Indefinite Integrals / Laplace Transforms

1. May 15, 2007

EvanQ

1. The problem statement, all variables and given/known data

Using improper integrals, find the Laplace transform of f(t)=t, determining the values of s for which the transform is valid.

2. Relevant equations

The Laplace transform F(s) of a function f is defined as

/
F(s)= | f(t)e^(-st) dt.
/
0

3. The attempt at a solution

I have completely worked the question up until, and am pretty sure I know how to finish it off after integrating the Laplace transform function. It's been hinted at me to use integration by parts but I am completely lost at how to do this.

2. May 15, 2007

Dick

I'll give you a starting point. integral(t*exp(-s*t)*dt)=(-1/s)integral(t*d(exp(-s*t)). Now can you do the integration by parts on the parts t and exp(-s*t)?

3. May 15, 2007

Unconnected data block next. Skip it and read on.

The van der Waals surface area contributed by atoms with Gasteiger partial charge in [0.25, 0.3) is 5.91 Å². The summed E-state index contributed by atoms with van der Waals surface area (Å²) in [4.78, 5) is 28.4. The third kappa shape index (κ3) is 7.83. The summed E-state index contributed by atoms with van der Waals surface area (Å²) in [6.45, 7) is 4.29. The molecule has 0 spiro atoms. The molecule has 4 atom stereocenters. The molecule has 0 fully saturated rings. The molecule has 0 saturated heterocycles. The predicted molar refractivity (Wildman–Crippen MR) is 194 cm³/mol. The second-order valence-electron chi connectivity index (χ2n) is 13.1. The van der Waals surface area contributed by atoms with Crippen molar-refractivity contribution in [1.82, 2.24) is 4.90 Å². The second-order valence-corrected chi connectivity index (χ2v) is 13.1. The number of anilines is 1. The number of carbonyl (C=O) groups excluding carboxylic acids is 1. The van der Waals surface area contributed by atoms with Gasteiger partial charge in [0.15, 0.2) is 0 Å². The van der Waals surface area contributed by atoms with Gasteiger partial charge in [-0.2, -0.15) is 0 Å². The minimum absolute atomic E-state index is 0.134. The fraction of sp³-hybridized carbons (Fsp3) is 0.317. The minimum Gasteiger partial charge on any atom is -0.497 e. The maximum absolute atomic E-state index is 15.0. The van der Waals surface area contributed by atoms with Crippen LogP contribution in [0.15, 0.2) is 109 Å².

Astronuc

Staff Emeritus
Generally for integration by parts -
$$\int_a^b f(x) g'(x)\,dx\,=\,\left[ f(x) g(x) \right]_{a}^{b} - \int_a^b f'(x) g(x)\,dx$$

let f(x) = t and g'(x) = e-st.

4. May 15, 2007

EvanQ

mmm thanks for the help guys, but it seems my problem was just a complete lack of knowledge on the topic, and even your help is going over my head.
looks like i'll just flunk this question and hit the books so it doesn't happen again.

5. May 15, 2007

Dick

Hitting the books as a response to flunking a question shows wise judgement. Good luck. Tackling Laplace transforms w/o a knowledge of integration by parts is probably a poor idea. Just to tease, can you do the Laplace transform of 1? Differentiate it with respect to s.